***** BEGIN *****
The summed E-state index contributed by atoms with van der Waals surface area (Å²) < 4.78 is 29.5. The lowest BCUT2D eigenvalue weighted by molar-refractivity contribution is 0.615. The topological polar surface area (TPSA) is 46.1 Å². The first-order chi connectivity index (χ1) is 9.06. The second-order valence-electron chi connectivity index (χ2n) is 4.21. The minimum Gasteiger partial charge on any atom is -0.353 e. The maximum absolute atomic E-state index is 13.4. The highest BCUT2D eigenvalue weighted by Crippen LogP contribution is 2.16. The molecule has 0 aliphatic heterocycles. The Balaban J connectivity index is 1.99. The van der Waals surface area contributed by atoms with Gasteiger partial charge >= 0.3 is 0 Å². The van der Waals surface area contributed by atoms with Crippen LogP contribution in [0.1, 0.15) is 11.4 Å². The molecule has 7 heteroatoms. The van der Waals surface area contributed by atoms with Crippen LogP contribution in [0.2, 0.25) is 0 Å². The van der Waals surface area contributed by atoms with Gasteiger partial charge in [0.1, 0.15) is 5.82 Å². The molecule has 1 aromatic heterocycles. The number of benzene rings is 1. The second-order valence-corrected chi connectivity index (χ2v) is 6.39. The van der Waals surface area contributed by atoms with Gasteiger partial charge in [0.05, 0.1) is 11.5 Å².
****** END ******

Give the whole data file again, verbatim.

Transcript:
The summed E-state index contributed by atoms with van der Waals surface area (Å²) < 4.78 is 29.5. The lowest BCUT2D eigenvalue weighted by molar-refractivity contribution is 0.615. The topological polar surface area (TPSA) is 46.1 Å². The first-order chi connectivity index (χ1) is 9.06. The second-order valence-electron chi connectivity index (χ2n) is 4.21. The minimum Gasteiger partial charge on any atom is -0.353 e. The maximum absolute atomic E-state index is 13.4. The highest BCUT2D eigenvalue weighted by Crippen LogP contribution is 2.16. The molecule has 0 aliphatic heterocycles. The Balaban J connectivity index is 1.99. The van der Waals surface area contributed by atoms with Gasteiger partial charge >= 0.3 is 0 Å². The van der Waals surface area contributed by atoms with Crippen LogP contribution in [0.1, 0.15) is 11.4 Å². The molecule has 7 heteroatoms. The van der Waals surface area contributed by atoms with Crippen LogP contribution in [0.2, 0.25) is 0 Å². The van der Waals surface area contributed by atoms with Gasteiger partial charge in [0.1, 0.15) is 5.82 Å². The molecule has 1 aromatic heterocycles. The number of benzene rings is 1. The second-order valence-corrected chi connectivity index (χ2v) is 6.39. The van der Waals surface area contributed by atoms with Gasteiger partial charge in [0.05, 0.1) is 11.5 Å².